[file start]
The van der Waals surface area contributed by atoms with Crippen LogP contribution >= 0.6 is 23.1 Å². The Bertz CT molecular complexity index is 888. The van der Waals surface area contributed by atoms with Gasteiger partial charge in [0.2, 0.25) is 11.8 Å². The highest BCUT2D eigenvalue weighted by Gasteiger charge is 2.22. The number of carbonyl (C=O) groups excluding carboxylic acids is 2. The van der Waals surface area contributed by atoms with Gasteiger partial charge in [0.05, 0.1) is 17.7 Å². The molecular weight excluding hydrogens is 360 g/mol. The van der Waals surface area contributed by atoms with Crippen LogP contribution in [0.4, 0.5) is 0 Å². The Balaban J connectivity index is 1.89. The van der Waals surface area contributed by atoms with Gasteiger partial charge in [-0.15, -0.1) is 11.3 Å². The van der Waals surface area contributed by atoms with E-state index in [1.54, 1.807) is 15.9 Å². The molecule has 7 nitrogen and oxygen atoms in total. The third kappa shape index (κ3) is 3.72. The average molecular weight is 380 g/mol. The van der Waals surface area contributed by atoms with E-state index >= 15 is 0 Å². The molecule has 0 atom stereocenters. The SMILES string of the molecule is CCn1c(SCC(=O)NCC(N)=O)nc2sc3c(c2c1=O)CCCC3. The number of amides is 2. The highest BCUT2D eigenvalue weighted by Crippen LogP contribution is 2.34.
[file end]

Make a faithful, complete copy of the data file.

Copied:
The van der Waals surface area contributed by atoms with Crippen LogP contribution >= 0.6 is 23.1 Å². The Bertz CT molecular complexity index is 888. The van der Waals surface area contributed by atoms with Gasteiger partial charge in [0.2, 0.25) is 11.8 Å². The highest BCUT2D eigenvalue weighted by Gasteiger charge is 2.22. The number of carbonyl (C=O) groups excluding carboxylic acids is 2. The van der Waals surface area contributed by atoms with Gasteiger partial charge in [0.05, 0.1) is 17.7 Å². The molecular weight excluding hydrogens is 360 g/mol. The van der Waals surface area contributed by atoms with Crippen LogP contribution in [0.4, 0.5) is 0 Å². The Balaban J connectivity index is 1.89. The van der Waals surface area contributed by atoms with Gasteiger partial charge in [-0.15, -0.1) is 11.3 Å². The van der Waals surface area contributed by atoms with E-state index in [1.54, 1.807) is 15.9 Å². The molecule has 7 nitrogen and oxygen atoms in total. The third kappa shape index (κ3) is 3.72. The average molecular weight is 380 g/mol. The van der Waals surface area contributed by atoms with E-state index >= 15 is 0 Å². The molecule has 0 atom stereocenters. The SMILES string of the molecule is CCn1c(SCC(=O)NCC(N)=O)nc2sc3c(c2c1=O)CCCC3. The number of amides is 2. The highest BCUT2D eigenvalue weighted by Crippen LogP contribution is 2.34.